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All Systems Go For Highest Altitude Supercomputer

Soulskill posted about a year ago | from the going-for-the-high-score dept.

Space 36

An anonymous reader writes "One of the most powerful supercomputers in the world has now been fully installed and tested at its remote, high altitude site in the Andes of northern Chile. It's a critical part of the Atacama Large Millimeter/submillimeter Array (ALMA), the most elaborate ground-based astronomical telescope in history. The special-purpose ALMA correlator has over 134 million processors and performs up to 17 quadrillion operations per second, a speed comparable to the fastest general-purpose supercomputer in operation today."

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and (3, Funny)

ozduo (2043408) | about a year ago | (#42364039)

was it running windows 8 ?

Re:and (3, Funny)

earlzdotnet (2788729) | about a year ago | (#42364127)

Better question: Why doesn't it have a touch screen? A computer isn't "modern" without a touch screen

Re:and (2)

CanHasDIY (1672858) | about a year ago | (#42364557)

Better question: Why doesn't it have a touch screen? A computer isn't "modern" without a touch screen

WTF is wrong with you?

Everybody knows touchscreens don't want to be vertical!

Re:and (1)

davester666 (731373) | about 2 years ago | (#42367939)

And you've got to be high to want to use one.

Re:and (1)

Sparticus789 (2625955) | about a year ago | (#42364133)

No, because it would be a shame to have a blue screen of death rendered in .00001 ms

Re:and (1)

CanHasDIY (1672858) | about a year ago | (#42364577)

Speaking of which, have you seen the new BSOD? [wikimedia.org]

WTF, Ballmer?

Re:and (0)

Anonymous Coward | about 2 years ago | (#42373197)

That is a great example to put in the dictionary under "dumbed down"

Re:and (1)

ryanmcdonough (2430374) | about a year ago | (#42364165)

Everyone knows it's running XP, took a while to sort out the license though.

Re:and (1)

G3ckoG33k (647276) | about 2 years ago | (#42369247)

was it running windows 8 ?

"was it running windows 8 ?"

Bad question. You are not allowed to defile people with disabilities, in most countries.

For me, running Wndows 8 equates you have some retardation. This is my understanding of it.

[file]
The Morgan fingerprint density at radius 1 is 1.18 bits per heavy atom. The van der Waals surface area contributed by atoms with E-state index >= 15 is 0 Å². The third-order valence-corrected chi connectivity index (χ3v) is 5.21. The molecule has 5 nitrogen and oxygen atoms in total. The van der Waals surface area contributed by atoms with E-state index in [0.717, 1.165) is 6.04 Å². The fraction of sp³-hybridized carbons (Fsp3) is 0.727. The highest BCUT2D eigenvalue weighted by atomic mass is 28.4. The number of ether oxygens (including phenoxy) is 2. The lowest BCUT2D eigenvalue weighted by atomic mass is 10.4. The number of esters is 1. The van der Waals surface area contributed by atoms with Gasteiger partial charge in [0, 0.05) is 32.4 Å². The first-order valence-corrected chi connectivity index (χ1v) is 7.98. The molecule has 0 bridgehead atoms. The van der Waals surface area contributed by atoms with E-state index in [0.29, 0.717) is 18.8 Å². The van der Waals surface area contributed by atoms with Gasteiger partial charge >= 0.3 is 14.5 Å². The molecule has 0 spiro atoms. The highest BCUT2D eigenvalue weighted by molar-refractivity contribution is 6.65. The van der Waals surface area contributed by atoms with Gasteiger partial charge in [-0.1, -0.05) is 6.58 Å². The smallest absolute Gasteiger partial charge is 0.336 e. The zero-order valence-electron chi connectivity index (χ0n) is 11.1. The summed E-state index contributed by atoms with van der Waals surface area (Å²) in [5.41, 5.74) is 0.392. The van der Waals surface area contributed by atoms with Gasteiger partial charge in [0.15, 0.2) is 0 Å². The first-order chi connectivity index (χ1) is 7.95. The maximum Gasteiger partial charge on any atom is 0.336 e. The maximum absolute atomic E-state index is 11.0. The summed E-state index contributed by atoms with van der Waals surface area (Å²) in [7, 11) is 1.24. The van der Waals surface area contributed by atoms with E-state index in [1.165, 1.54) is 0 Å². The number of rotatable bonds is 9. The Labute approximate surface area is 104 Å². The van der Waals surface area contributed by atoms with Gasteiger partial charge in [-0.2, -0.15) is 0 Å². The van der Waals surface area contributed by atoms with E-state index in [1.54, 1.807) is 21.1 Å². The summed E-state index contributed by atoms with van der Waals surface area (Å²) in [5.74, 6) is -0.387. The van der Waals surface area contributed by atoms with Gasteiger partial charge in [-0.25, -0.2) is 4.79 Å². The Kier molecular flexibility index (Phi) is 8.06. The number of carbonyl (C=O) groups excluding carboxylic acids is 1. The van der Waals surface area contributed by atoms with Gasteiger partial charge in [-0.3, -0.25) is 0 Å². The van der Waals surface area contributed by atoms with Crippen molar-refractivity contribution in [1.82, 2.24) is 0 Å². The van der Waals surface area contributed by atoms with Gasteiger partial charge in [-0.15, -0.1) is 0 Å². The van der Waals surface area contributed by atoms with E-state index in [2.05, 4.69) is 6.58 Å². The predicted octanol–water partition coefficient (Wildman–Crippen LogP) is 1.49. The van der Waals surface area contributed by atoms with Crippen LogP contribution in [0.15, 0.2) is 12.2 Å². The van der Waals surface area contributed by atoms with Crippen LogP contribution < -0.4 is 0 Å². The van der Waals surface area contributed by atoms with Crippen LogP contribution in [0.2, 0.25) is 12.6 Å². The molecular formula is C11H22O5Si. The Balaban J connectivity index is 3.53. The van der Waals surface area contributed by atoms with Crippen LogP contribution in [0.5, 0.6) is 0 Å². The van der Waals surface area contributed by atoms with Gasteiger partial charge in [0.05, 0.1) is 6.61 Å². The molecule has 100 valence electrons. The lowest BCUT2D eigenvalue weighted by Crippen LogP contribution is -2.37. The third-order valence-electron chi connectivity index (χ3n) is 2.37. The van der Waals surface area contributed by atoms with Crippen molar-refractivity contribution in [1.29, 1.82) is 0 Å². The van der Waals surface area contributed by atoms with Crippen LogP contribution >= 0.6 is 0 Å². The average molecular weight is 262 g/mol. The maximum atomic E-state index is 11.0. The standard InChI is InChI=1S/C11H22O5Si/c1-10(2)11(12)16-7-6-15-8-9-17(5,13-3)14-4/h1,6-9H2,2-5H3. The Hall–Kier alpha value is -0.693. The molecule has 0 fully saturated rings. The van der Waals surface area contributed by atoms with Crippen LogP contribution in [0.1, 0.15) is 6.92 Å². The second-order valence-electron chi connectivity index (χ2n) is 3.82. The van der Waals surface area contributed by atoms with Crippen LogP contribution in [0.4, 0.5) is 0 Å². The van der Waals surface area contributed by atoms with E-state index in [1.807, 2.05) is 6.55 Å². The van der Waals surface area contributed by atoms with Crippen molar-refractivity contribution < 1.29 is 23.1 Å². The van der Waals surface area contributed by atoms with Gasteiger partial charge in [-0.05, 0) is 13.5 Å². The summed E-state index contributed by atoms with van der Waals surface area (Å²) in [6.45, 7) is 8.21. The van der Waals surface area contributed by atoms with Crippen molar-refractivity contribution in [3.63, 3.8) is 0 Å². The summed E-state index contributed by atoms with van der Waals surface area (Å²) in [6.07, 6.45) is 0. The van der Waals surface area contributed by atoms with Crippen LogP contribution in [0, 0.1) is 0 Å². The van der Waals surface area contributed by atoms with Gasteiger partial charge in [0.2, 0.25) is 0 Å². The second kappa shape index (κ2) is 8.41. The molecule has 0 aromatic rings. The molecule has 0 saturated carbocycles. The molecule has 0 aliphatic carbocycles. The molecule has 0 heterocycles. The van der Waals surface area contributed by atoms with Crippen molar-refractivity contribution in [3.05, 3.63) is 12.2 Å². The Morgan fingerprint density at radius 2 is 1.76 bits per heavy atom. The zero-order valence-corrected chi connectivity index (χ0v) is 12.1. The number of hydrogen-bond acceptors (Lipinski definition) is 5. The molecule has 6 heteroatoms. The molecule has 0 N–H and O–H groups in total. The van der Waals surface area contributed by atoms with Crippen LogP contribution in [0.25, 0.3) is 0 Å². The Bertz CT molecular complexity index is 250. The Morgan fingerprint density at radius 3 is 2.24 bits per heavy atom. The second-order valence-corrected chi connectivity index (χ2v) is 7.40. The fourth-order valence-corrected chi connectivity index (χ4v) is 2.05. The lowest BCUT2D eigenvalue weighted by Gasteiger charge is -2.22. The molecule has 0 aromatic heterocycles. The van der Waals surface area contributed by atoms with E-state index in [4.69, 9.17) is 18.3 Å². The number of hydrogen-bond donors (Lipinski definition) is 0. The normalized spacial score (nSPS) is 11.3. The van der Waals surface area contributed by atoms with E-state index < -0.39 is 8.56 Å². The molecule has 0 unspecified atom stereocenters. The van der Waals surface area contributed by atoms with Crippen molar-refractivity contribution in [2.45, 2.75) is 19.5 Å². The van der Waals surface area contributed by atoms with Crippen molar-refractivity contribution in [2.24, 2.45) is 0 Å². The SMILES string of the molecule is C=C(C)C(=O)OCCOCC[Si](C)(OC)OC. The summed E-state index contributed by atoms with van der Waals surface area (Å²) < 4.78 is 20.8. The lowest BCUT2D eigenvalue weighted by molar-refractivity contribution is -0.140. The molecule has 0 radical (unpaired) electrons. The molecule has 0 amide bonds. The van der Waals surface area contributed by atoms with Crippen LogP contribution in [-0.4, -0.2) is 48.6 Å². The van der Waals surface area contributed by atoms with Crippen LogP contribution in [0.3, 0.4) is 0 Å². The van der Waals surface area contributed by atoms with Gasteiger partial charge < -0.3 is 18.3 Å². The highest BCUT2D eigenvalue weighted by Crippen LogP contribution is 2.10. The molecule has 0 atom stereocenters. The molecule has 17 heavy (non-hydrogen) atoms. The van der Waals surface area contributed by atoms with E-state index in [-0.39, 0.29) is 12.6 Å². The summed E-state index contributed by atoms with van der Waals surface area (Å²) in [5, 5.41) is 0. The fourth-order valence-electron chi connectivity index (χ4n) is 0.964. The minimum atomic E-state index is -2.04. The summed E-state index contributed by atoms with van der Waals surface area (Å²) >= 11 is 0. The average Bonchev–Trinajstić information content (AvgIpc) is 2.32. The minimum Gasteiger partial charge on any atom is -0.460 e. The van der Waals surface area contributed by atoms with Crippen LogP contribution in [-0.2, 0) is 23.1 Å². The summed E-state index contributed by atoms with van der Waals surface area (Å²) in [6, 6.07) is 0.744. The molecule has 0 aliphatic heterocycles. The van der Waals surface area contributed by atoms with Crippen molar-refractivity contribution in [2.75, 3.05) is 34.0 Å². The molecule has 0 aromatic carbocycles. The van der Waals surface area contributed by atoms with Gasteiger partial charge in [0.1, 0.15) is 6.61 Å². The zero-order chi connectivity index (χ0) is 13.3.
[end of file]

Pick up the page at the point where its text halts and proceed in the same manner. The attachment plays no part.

I may be wrong, but no-one has ever contested that with any medical proof.

Put it to use (2)

Sparticus789 (2625955) | about a year ago | (#42364131)

It's so fast, we could point it at Tau Ceti and count all the Vulcan pointy ears in 8.56 seconds!

Cosmic Rays (2)

Ragzouken (943900) | about a year ago | (#42364135)

How does that bode for cosmic rays?

Re:Cosmic Rays (0)

Anonymous Coward | about a year ago | (#42365377)

Good question. A supercomputer at LANL (2150 meters) was purchased without SECDED memory to save money. Reliability was a problem since a cosmic ray can flip a bit. Even a special-purpose device will have storage and will be more vulnerable at that altitude. Maybe the designers are already familiar with the issues and have compensated.

Re:Cosmic Rays (1)

Blaskowicz (634489) | about 2 years ago | (#42372711)

ECC memory should address concerns about cosmic rays well enough, and is bog down standard.

Re:Cosmic Rays (0)

Anonymous Coward | about 2 years ago | (#42366255)

It's unlikely to make much difference. You can see the variation in cosmic ray flux with altitude here: http://hyperphysics.phy-astr.gsu.edu/hbase/astro/cosmic.html
The difference between 5 km and sea level isn't that much.

Almost (1)

ryanmcdonough (2430374) | about a year ago | (#42364157)

Almost as good as my raspberry pi.

Re:Almost (1)

CanHasDIY (1672858) | about a year ago | (#42364593)

Almost as good as my Beowulf cluster of raspberry pis.

Much better :)

Name that hardware (2)

timeOday (582209) | about a year ago | (#42364267)

Any of you familiar enough with this kind of thing to identify what sort of hardware [eso.org] they used? This seems like a really neat application of special-purpose hardware. Please, no complaining about how bad it would probably score on Linpack - this is a purpose-built computer for a specific job. Custom boards are so seldom justified these days, I envy the engineers who got to do this.

Re:Name that hardware (5, Informative)

Anonymous Coward | about a year ago | (#42364443)

http://www.haystack.mit.edu/ast/uvlbi/mm/talks/RLacasse_NRAO-ALMA2.pdf

Bit of details about it. The comment that this is as fast as a general purpose supercomputer is totally out of context. This is doing fast sums and correlations (DSP) using FPGA technology. When a general purpose system is measured in the PetaFlops (ie: Linpack) it is doing much more sophisticated calculations and this really isn't comparing apples to apples at all. A lot of hyperbole in the comment about "performance." No question this is a spectacular piece of engineering and the custom board & FPGA work is very cool, but the LHC has filters and realtime compute facilities that are orders of magnitude more sophisticated than this. (I'm not putting this down, just trying to relate it to something else out there).

Re:Name that hardware (0)

Anonymous Coward | about 2 years ago | (#42392667)